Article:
Mo R. Motamedi

Mo R. Motamedi

Assistant Professor of Medicine
Mo R. Motamedi
We are interested in the mechanisms by which cells regulate their gene expression patterns stably and heritably. Stable inheritance of distinct transcriptional states that persist through numerous cell divisions is critical for the formation of cellular identities during development. Several cis- and trans-acting factors govern this process. In eukaryotes, posttranslational modification (PTM) of histone tails, targeted by sequence-specific events to different regions of the chromosome, lead to alterations in chromatin structure and gene expression patterns, which can be inherited in cis following DNA replication. This process operates to create specialized chromosomal structures, such as those found at centromeres, telomeres and other repetitive DNA elements, which are maintained in a compact structure, called heterochromatin. Stability and heritability of heterochromatin is critical for the maintenance of genomic stability in eukaryotes. We use the fission yeast as a model for understanding the molecular mechanism of heterochromatin formation and its role in preventing spurious recombination among repetitive DNA elements. Graduate students in our lab can expect to use a wide range of genetic, biochemical, genomic and proteomic tools to ask fundamental questions about the underlying molecular mechanisms governing epigenetic pathways. Our goal is to uncover conserved mechanisms by which aberrations to epigenetic pathways contribute to the development of human diseases, especially cancers.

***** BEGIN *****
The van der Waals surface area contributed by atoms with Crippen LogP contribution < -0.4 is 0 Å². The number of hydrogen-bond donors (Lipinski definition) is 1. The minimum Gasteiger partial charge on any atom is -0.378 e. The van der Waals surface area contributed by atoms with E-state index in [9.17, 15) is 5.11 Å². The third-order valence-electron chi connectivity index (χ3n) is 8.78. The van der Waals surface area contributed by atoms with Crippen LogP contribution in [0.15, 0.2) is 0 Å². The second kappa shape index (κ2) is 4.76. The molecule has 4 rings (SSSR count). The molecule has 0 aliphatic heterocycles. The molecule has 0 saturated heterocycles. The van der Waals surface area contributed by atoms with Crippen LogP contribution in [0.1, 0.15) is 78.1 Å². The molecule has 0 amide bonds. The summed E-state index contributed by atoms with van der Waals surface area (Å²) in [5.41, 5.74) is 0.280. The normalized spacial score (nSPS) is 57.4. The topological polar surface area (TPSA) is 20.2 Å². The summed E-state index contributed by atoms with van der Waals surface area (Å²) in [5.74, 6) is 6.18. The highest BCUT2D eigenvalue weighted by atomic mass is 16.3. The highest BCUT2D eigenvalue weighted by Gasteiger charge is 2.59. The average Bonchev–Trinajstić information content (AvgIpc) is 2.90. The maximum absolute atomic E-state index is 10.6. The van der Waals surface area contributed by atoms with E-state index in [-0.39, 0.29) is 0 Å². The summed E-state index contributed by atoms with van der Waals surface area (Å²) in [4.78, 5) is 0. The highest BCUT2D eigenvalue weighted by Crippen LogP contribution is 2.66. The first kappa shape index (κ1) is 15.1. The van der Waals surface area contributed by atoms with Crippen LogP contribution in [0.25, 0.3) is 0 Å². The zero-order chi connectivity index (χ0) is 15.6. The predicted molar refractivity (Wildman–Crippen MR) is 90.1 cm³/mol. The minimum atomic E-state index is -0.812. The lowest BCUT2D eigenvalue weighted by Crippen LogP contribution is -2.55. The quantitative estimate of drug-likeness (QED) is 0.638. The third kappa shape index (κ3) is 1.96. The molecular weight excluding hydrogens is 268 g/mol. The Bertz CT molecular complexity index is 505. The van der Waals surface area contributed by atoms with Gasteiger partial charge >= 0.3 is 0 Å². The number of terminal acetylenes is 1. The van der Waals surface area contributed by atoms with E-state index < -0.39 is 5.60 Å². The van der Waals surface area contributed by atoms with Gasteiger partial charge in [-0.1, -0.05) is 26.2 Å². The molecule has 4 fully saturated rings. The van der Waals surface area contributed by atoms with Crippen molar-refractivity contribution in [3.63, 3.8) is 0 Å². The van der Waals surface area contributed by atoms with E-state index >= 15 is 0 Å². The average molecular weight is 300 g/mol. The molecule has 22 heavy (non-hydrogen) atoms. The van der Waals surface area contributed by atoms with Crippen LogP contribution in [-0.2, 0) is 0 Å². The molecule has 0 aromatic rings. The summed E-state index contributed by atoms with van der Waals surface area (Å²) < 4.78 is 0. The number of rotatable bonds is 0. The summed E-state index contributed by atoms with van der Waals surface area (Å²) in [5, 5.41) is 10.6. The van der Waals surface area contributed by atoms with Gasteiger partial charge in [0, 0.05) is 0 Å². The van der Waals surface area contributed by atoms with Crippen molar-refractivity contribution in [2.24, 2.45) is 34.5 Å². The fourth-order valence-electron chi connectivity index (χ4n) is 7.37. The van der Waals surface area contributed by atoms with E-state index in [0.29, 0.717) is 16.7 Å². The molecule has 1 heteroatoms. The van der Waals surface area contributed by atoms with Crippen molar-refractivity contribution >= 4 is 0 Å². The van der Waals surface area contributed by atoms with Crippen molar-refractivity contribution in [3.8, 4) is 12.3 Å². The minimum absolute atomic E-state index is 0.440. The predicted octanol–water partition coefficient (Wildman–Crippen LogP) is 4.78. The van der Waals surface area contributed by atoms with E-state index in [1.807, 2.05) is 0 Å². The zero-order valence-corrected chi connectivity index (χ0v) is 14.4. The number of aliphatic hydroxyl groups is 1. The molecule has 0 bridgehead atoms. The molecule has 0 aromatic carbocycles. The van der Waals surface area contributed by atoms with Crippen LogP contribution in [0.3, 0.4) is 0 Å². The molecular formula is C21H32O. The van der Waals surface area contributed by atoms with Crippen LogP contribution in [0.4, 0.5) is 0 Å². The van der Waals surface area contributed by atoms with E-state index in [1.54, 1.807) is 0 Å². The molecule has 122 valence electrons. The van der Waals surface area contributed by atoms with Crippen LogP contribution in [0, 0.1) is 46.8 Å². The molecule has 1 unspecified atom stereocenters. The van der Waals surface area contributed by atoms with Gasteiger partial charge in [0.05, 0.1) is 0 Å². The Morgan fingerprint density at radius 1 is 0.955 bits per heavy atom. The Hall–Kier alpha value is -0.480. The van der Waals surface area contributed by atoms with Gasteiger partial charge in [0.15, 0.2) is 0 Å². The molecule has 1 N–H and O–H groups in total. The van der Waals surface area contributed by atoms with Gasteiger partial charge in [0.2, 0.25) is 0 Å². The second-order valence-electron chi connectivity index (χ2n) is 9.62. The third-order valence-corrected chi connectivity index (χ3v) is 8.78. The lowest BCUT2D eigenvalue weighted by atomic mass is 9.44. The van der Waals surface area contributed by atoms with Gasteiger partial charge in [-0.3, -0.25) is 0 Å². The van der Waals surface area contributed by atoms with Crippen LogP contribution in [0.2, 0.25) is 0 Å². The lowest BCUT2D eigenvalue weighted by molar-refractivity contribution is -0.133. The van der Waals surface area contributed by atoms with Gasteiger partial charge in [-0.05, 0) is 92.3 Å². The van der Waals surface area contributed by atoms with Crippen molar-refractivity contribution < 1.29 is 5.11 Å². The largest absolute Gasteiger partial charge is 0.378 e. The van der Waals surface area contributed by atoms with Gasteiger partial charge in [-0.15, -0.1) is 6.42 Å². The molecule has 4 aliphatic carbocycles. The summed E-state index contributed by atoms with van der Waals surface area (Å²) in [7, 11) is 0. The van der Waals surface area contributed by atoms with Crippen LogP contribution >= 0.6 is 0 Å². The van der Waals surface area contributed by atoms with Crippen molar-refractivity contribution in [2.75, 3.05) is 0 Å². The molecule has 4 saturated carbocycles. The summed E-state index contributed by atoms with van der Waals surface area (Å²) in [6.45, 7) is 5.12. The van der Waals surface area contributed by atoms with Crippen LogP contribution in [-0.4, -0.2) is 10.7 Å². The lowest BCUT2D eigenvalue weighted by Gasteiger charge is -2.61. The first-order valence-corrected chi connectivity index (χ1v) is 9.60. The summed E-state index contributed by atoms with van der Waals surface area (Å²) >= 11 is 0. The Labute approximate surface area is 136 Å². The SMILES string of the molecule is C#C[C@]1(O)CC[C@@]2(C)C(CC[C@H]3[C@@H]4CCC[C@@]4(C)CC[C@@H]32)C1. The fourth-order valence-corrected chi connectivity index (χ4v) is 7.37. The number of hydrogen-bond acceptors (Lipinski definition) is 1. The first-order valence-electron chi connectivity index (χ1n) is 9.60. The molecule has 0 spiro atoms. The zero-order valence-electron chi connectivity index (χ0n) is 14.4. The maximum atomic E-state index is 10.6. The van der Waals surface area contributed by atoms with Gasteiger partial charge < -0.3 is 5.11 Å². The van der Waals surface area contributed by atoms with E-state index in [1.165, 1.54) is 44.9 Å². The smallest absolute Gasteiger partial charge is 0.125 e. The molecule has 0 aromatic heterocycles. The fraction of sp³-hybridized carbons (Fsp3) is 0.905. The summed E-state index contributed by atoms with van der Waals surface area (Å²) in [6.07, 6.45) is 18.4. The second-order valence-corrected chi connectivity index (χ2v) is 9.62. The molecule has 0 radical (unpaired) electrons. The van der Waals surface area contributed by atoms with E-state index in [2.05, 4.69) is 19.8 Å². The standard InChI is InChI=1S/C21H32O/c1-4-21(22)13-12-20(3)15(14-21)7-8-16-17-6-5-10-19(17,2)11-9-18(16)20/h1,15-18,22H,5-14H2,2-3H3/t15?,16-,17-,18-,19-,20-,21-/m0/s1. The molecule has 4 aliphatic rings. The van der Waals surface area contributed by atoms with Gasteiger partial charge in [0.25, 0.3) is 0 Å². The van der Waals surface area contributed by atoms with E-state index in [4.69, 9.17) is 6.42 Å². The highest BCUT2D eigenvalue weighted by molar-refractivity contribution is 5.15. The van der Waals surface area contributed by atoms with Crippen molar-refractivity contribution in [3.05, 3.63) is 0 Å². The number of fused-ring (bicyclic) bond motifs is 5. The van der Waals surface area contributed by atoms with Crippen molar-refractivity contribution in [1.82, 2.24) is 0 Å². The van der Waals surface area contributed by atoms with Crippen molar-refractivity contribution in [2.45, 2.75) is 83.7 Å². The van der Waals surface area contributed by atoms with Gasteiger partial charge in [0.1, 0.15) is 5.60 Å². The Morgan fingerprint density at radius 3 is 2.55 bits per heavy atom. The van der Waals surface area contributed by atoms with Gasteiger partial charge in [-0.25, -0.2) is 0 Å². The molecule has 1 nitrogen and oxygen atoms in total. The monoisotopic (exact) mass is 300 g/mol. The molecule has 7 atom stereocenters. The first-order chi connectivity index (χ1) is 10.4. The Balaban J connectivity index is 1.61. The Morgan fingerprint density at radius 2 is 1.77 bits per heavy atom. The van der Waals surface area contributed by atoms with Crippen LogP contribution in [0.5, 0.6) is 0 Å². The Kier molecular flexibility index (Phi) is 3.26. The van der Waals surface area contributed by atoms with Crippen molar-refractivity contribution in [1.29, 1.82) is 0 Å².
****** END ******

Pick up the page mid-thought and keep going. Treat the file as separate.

Contact Information

Massachusetts General Hospital
CNY 149 13th Street, Room 7-212
Charlestown, MA 02129
p: 617-726-0676

Community or Program Affiliation